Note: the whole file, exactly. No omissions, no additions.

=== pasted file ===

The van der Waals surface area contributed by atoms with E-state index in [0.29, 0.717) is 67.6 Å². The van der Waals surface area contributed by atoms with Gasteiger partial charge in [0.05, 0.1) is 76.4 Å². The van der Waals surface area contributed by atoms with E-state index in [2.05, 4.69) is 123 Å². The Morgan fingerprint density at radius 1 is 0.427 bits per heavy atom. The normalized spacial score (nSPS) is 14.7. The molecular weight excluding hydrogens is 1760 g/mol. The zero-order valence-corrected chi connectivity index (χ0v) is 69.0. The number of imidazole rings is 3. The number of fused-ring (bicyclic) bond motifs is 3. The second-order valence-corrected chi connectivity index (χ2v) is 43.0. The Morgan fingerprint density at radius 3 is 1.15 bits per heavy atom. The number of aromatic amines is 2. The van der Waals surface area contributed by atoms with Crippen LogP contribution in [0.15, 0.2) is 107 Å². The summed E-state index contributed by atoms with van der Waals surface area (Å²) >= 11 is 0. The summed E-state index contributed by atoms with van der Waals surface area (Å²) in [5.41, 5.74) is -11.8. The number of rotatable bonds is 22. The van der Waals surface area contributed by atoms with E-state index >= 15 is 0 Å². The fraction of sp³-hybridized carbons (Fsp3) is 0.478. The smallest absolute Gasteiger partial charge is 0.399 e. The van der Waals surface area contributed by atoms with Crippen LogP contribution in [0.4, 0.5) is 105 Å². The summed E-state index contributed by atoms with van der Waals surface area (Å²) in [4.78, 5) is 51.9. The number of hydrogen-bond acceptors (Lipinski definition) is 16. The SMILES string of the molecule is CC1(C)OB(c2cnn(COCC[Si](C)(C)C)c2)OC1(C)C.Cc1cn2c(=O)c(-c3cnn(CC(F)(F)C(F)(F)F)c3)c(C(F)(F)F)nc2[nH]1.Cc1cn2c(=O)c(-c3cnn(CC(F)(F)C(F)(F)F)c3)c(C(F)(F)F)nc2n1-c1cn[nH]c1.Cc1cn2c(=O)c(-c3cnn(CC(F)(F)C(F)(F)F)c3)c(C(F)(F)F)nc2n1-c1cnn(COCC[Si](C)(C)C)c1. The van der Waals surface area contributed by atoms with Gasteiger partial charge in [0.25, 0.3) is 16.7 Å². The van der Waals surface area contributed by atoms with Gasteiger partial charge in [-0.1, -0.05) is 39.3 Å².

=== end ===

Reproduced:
The van der Waals surface area contributed by atoms with E-state index in [0.29, 0.717) is 67.6 Å². The van der Waals surface area contributed by atoms with Gasteiger partial charge in [0.05, 0.1) is 76.4 Å². The van der Waals surface area contributed by atoms with E-state index in [2.05, 4.69) is 123 Å². The Morgan fingerprint density at radius 1 is 0.427 bits per heavy atom. The normalized spacial score (nSPS) is 14.7. The molecular weight excluding hydrogens is 1760 g/mol. The zero-order valence-corrected chi connectivity index (χ0v) is 69.0. The number of imidazole rings is 3. The number of fused-ring (bicyclic) bond motifs is 3. The second-order valence-corrected chi connectivity index (χ2v) is 43.0. The Morgan fingerprint density at radius 3 is 1.15 bits per heavy atom. The number of aromatic amines is 2. The van der Waals surface area contributed by atoms with Crippen LogP contribution in [0.15, 0.2) is 107 Å². The summed E-state index contributed by atoms with van der Waals surface area (Å²) >= 11 is 0. The summed E-state index contributed by atoms with van der Waals surface area (Å²) in [5.41, 5.74) is -11.8. The number of rotatable bonds is 22. The van der Waals surface area contributed by atoms with E-state index >= 15 is 0 Å². The fraction of sp³-hybridized carbons (Fsp3) is 0.478. The smallest absolute Gasteiger partial charge is 0.399 e. The van der Waals surface area contributed by atoms with Crippen LogP contribution in [0.4, 0.5) is 105 Å². The summed E-state index contributed by atoms with van der Waals surface area (Å²) in [4.78, 5) is 51.9. The number of hydrogen-bond acceptors (Lipinski definition) is 16. The SMILES string of the molecule is CC1(C)OB(c2cnn(COCC[Si](C)(C)C)c2)OC1(C)C.Cc1cn2c(=O)c(-c3cnn(CC(F)(F)C(F)(F)F)c3)c(C(F)(F)F)nc2[nH]1.Cc1cn2c(=O)c(-c3cnn(CC(F)(F)C(F)(F)F)c3)c(C(F)(F)F)nc2n1-c1cn[nH]c1.Cc1cn2c(=O)c(-c3cnn(CC(F)(F)C(F)(F)F)c3)c(C(F)(F)F)nc2n1-c1cnn(COCC[Si](C)(C)C)c1. The van der Waals surface area contributed by atoms with Gasteiger partial charge in [0.25, 0.3) is 16.7 Å². The van der Waals surface area contributed by atoms with Gasteiger partial charge in [-0.1, -0.05) is 39.3 Å².